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Vintage Sewing

Does Anyone Know – how to check for copyright

July 5, 2010

Some of you know me as Felt Sew Crafty as well as Glorious Hats. My passion for vintage, retro and even current sewing patterns has resulted in a large personal collection as well as a search and share hobby business. Recently I’ve been listing to sell a few of the sewing resource books that have helped me along the sewing vintage path. As I scanned this one to list, it occurred to me that this is one that really ought to be available to everyone and instead of listing it to sell would like to scan it and put it up either in my flickr album or on my blog (or maybe both).

Any ideas on how one checks if it is legally permissible to copy and post this book? The copyright date is 1936, 1939, published by The Singer MFG. Co. I’ll start by googleing Singer MFG Co. Thoughts to point me in the right direction will be very appreciated.


  1. To be safe, I usually only do PDF listings for items from companies that are now defunct, because the copyright laws are very sticky. If they have renewed their copyrights then they would have another 70 years of copyright on it, but they don't have to tell anyone so there's really no way to know.

  2. The Library of Congress has jurisdiction over copyright: http://www.copyright.gov/

    A copyright does not have to be registered to be enforceable, and a PDF does not mean it's not infringement. If you have a question just call the Copyright Office, there is a "contact us" link at the bottom of the page in the link. Federal agencies are pretty good about answering questions from the public, I call them all the time at work.

  3. I don't know about copyright law, but I love how the woman on the cover is diligently sewing while wearing a blouse with floufy sleeves and a bow on her buttoned-up collar!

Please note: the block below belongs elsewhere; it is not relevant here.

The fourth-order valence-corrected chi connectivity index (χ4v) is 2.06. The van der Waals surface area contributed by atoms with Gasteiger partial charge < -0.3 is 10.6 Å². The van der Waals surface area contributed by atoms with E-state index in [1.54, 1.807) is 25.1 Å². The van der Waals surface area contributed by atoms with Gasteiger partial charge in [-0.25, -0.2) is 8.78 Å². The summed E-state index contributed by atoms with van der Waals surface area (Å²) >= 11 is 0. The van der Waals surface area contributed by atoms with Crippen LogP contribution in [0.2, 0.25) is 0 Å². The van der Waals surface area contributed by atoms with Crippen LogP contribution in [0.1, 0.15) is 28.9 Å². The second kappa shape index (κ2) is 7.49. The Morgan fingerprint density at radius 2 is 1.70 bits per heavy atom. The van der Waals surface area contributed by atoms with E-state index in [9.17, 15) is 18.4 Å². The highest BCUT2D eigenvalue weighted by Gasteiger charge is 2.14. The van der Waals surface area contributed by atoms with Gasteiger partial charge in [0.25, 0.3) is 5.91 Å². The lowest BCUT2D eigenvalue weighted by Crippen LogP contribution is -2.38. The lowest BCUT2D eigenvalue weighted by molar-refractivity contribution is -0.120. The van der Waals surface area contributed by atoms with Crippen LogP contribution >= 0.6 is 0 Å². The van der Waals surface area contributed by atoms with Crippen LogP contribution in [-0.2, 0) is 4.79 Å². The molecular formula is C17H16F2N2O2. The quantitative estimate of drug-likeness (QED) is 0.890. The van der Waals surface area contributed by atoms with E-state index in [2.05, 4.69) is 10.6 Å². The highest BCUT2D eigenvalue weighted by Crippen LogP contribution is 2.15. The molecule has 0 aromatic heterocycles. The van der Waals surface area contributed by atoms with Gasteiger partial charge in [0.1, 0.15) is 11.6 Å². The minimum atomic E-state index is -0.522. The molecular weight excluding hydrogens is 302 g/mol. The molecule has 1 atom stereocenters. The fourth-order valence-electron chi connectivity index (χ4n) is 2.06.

4. Wow! you are all great. Thanks so much for quick responses. I did find a phone # for Singer Sewing Co — but alas just a taped message – yikes forgot today is likely a holiday so send email and will call again tomorrow.

    Heading over now to see if I can figure out the LOC now. Thanks Phyllis for the link.

    I've always stuck to selling originals as have been hesitant about selling PDFs as well as posting total book/pattern scans. But with reading Sew Retro and seeing the construction and period questions, thought it would be so helpful to so many to have this one available to all at no charge.

    So agree Karen, the illustration is very fun.

    Again, thank you all so much. I want to do this, but surely do not want to get in trouble.

  5. http://en.wikipedia.org/wiki/United_States_copyright_law#Duration_of_copyright

    Oh this one says the duration is longer than that other link I gave you. I believe this one, since it's what I heard before (the Mickey Mouse case). Anyway, it's still the same, normally it's still protected by copyright. I did find while reading that the US has a thing where you have to re-update your copyright every 28 years or you lose it, so if the company hasn't done that, you might by in luck, but for such a big company I wouldn't depend on it.

  6. http://www.copyright.gov/records/

    "Any work published or registered before January 1, 1964,
    must have been renewed by an application for registration
    in the 28th year following the original date of publication or
    registration to continue its term of protection for another
    28 years."

    So what you need to do is find the records for 1936 + 28 years, plus a year on either side to be safe, and see if the copyright was renewed. If it wasn't, you're OK. (IANAL, etc.)

    Not all of the pre-1978 records are online, but a lot are: http://onlinebooks.library.upenn.edu/cce/

  7. The year for no copyright – or public domain – is 1923. If it was published before 1923, you're safe and can do whatever you want with it (in America, that is). If it's after 1923, you can check to see if they renewed copyright or not … it gets a bit tricky.

  8. Thank you all so much. Unfortunately the book I hoped to scan and make available is still under copyright. So I contacted Singer and requested permission to make it freely available online. Permission was denied, so cannot put it up for you. Though I'll keep it as a resource to look up questions that might come up about 1930s to 1950s construction methods. Just won't scan and share. Singer did send a nice denial and answered very quickly. So appreciate that.

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